Larger Than Life: San Benito legend, Bobby Morrow, dies at 84


Sports Icon
Seen is a December 1956 signed copy of Sport magazine featuring Bobby Morrow after his performance at the Melbourne Olympics. (Photo cover by SPORT)

Three-time Olympic gold medalist and San Benito native Bobby Joe Morrow died Saturday at the age of 84 at his home in Harlingen. Born on October 15, 1935, Morrow achieved world recognition when he competed in the 1956 Melbourne, Australia Olympics and brought home the gold.

He was the first American to win three gold medals in track and field in a single Olympics since Jesse Owens did in 1936. Morrow was honored as “Sportsman of the Year” by Sports Illustrated in 1956.

Former San Benito Mayor Joe Hernandez recalls honoring Morrow with a proclamation before the dedication of the high school stadium in 2006.

“Before anyone did, he placed not only San Benito but the Rio Grande Valley on the world map, and I’m so happy that I met the man.”

Morrow’s oldest grandchild, Christian Zanca, son of Lynn Zanca Morrow, fondly remembers “grandpa Bob” as a John Wayne Figure.

“Grandpa Bob came off as a really tough, quiet old man, but he was a gentle soul,” said Zanca. “The memories I have that I hold the dearest are going out to his farm, when he would let us ‘drive’ his tractor, drinking the sweetest sweet tea you’ve ever had,” he said.

Zanca, 24, mentioned being with Morrow the Friday night before he passed at his home.
“He was brave to the end, and surrounded by his family.”

Legend Remembered
Bobby Morrow gives a speech at the 2006 debut of the Bobby Morrow Stadium at SBHS. (SBN File Photo)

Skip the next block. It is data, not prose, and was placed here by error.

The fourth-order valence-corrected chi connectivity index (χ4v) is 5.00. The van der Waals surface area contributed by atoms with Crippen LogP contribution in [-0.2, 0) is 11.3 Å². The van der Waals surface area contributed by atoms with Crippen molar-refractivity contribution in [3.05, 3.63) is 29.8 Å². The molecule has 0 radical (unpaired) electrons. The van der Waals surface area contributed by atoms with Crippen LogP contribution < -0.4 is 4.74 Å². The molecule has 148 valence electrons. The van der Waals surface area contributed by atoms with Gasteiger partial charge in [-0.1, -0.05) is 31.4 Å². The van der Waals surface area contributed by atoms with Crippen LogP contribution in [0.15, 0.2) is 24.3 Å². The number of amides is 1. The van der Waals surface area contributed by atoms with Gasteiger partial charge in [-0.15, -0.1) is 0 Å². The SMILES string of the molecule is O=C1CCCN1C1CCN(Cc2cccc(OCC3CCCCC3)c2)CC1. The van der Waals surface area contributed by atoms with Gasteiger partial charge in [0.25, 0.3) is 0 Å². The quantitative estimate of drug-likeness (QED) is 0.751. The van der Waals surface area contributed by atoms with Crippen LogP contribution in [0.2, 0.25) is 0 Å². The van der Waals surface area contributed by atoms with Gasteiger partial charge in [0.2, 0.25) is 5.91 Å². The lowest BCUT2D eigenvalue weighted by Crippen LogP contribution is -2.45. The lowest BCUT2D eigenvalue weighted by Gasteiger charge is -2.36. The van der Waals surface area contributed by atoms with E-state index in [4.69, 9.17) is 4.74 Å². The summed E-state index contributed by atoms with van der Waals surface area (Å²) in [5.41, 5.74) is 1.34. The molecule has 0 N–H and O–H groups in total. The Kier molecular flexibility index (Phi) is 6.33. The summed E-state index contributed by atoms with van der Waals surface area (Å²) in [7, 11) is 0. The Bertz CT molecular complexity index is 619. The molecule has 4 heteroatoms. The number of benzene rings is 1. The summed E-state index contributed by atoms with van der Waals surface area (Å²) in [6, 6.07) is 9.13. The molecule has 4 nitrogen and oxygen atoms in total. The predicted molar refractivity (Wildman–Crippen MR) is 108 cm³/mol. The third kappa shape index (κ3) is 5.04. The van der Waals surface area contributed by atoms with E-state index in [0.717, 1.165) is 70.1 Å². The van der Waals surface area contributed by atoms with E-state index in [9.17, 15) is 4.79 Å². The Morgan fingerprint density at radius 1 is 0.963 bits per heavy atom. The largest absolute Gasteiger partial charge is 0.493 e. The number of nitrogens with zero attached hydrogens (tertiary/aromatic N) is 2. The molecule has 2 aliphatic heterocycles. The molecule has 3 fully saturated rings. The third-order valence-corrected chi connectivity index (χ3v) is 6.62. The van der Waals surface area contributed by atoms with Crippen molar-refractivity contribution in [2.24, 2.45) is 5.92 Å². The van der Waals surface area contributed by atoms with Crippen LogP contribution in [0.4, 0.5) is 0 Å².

Morrow’s granddaughter, Mattie Kelton, recalls her and her grandfather as incredibly close.

“I enjoyed listening to his stories and eating ice-cream with him,” she said. “He was just an all-around great dude.”

Kelton, 17, is the daughter of Morrow’s youngest daughter Elizabeth Kelton.

“The funeral procession was beautiful; I think it helped put everybody at peace,” she said. “I’ll miss his laugh most; it was contagious. Everybody would laugh once he did.”

Lastly, Christian Zanca reflected on his grandfather’s impact, not only on the world of sports but on his family’s legacy.

“Towards the end of his life, he let on that his legacy meant more to him than he mentioned before,” said Zanca. “For me, seeing my grandfather as the keynote speaker honoring Nolan Ryan and Byron Nelson into the Centennial Hall of Fame was the moment I said, ‘Whoa, who was grandpa Bob?’ The experiences he had, the aura he emitted…he was larger than life. He was John Wayne.”

Editor’s note: This article has been edited for length. To read the full story, click here or make sure to grab a copy of the June 5-11, 2020 issue of the NEWS.

Permanent link to this article:

Leave a Reply

Your email address will not be published.